Google: Behind the Scenes of Their Brand Strategy

By September 25, 2015Branding

Rarely does the average business person have the opportunity to see how big brands plan around their brand and develop new brand identity elements like logos, graphic marks and type faces. While I’ve played roles in both the strategic development of brands and their marks, and upholding brand standards for large and small organizations, I love learning the stories behind the logos that represent our favorite brands.

This brand story from Google is likely one of the most revealing examples out there. There are many lessons to learn from the brand geniuses at Google, but I want to highlight just a few so you can get right into their story. My hope is that you can bring these thoughtful and strategic intentions to your brand and marketing efforts.

4 Brand Lessons We Can Learn From Google

Know your brand persona

Your brand persona is basically how people would describe your brand if it were a person. Attributes like clever, playful or strong are used to describe your brand presence, voice and language. It’s how you want your audience to feel about you after an exchange with your brand. Your brand persona comes through all that you do from your logo and messaging, to customer service and emails, and marketing content. The more consistent your brand persona through all of these touchpoints, the stronger your brand.

Google hints to their playful brand persona throughout the story, but are very intentional in their strategic brief by including: A refinement of what makes us Googley. Have you defined your brand persona?

Understand your audience…intimately

Just knowing the demographics and some basic psychographic information about your buyers isn’t enough to authentically connect with them in ways that leave them immediately feeling like you were meant just for them. In today’s overwhelming noisy environment, you need to understand how they use your product, in what settings, and with who. Why do they use your product or service? And, most importantly, how do they want to feel when they do? Knowing the emotional goals of your audience allows you to connect and compel on that deeper level.

Volvo knows that their buyers want to feel safe and confident driving with their kids. Disneyland knows that guests want to escape reality and feel like a kid in a magical kindom. Google knows their users want simplicity and usefulness above all else. Think about these brands and the messages you’ve seen from them. Are you connecting like that with your audience?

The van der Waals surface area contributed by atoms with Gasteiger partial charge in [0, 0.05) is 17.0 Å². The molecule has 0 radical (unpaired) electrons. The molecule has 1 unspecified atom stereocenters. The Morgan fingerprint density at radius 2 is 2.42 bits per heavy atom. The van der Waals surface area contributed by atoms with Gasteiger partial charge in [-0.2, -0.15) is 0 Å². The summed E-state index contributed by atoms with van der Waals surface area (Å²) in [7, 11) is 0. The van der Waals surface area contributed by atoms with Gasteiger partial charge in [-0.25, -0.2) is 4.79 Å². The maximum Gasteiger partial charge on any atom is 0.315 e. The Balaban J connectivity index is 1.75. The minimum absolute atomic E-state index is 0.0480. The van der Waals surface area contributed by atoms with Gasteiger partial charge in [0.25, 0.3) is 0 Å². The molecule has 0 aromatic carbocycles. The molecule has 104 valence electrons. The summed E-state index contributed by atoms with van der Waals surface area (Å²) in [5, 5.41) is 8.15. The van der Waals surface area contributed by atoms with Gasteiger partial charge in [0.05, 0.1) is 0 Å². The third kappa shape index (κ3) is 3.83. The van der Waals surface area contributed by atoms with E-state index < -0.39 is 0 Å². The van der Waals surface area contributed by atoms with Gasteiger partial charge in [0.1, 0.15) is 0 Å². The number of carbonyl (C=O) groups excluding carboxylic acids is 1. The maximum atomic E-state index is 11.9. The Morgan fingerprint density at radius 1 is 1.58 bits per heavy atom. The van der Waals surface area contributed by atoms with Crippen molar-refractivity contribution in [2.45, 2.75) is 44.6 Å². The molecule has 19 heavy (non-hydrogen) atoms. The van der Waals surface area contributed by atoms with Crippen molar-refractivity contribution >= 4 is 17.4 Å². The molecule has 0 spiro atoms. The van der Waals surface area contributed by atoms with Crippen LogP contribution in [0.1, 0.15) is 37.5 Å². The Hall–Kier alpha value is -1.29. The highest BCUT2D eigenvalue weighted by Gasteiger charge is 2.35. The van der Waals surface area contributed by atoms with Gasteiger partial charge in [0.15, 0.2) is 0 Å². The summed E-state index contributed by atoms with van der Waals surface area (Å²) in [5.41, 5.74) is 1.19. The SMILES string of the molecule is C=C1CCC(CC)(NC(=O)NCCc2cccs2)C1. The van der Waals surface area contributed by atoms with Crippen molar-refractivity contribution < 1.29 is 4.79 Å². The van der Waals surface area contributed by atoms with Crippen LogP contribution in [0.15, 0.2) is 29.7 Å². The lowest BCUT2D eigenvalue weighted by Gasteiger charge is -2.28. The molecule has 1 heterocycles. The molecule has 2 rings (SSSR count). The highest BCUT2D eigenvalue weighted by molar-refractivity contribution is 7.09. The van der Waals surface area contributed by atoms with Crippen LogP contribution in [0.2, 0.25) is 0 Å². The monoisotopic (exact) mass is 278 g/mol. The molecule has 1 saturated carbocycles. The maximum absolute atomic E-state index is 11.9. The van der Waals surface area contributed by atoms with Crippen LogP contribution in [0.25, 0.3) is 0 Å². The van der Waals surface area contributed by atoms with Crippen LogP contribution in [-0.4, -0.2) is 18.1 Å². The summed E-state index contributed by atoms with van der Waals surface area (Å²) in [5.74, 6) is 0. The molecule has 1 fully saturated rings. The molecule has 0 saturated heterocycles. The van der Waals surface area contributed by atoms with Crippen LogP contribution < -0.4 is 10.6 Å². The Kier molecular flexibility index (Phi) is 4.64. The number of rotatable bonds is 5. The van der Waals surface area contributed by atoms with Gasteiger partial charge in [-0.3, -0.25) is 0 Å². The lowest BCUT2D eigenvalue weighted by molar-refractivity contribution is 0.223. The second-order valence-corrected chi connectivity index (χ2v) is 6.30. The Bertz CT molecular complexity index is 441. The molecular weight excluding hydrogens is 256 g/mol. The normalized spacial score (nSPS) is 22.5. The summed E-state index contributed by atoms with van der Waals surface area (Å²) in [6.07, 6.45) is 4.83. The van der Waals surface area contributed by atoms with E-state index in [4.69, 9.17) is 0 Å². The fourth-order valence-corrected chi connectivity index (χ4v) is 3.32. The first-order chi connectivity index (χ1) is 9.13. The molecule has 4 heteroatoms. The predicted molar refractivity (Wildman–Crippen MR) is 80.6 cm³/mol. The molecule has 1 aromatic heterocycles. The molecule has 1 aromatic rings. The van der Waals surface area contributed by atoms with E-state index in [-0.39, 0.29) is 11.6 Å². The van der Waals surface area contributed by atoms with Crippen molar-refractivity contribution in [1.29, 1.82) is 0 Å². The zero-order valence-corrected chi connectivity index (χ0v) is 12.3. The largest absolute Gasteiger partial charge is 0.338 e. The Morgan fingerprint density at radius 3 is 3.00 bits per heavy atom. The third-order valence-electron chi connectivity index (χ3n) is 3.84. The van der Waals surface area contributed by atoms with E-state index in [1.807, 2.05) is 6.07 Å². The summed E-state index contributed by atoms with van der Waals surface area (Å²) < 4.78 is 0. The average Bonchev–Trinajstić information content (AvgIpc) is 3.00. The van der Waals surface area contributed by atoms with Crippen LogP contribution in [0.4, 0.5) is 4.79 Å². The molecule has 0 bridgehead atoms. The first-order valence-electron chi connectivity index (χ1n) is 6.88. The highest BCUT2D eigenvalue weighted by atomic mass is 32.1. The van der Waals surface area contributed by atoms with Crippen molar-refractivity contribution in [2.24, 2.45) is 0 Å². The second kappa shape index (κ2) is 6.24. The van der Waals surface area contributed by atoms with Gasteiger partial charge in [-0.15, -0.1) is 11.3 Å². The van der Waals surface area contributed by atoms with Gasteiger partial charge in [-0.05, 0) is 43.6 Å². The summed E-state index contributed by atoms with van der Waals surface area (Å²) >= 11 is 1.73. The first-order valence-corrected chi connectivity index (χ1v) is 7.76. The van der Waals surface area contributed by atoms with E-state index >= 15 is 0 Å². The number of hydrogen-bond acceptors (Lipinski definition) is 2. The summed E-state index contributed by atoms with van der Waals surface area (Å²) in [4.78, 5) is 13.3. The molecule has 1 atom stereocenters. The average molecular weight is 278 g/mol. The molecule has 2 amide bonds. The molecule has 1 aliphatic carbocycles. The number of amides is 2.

Be passionately consistent with your brand

There’s a reason that every major brand has a document called a Brand Styleguide. The styleguide outlines specifics to the brand marks and their use with the purpose of having a consistent brand presence across the globe and every touch point. Think about large brands like Nike or Apple. Without this consistency, every region, division and website could potentially have different iterations of their logos. When you’re considering a name-brand purse or pair of sunglasses in a foreign outdoor market, one of the first things you do is look at the logo – is it consistent with how you’re familiar with it? Is it what you expect?

Having consistency in your brand voice, messaging and mark use is important to protect your brand value, but it also provides your audience a better experience. They know what to expect when they see your logo.

Connect your product or service with your brand name and marks

If there’s an element of your product or service naturally woven into your brand name or logo, your audience is more likely to remember what it is you do, offer or promise. Brand recall is incredibly important, especially for emerging brands or those in crowded categories. Let’s look at a few examples.

Amazon Logo

Amazon’s logo playfully makes you feel happy when you think of buying anything, from A to Z, in their marketplace.

Google Search Results Logo

Google is a spin on the word googol, which is a mathematical term that represents the original mission to organize a seemingly infinite amount of information on the web. Their logo at the bottom of search engine result pages incorporates this as well.

Baskin-Robbins-Logo

Baskin Robbins always carries 31 flavors. See it in their logo? They must want us to remember that.

Developing a strong brand story for a new business or startup may seem like an overwhelming concept, but it’s and incredibly important early step towards success. Start with defining how you want people to think of you and design from there. Working with a team that includes a brand strategist and a brand identity designer is valuable, no matter how small you are today.

Now, go read the story of Google’s evolving identity.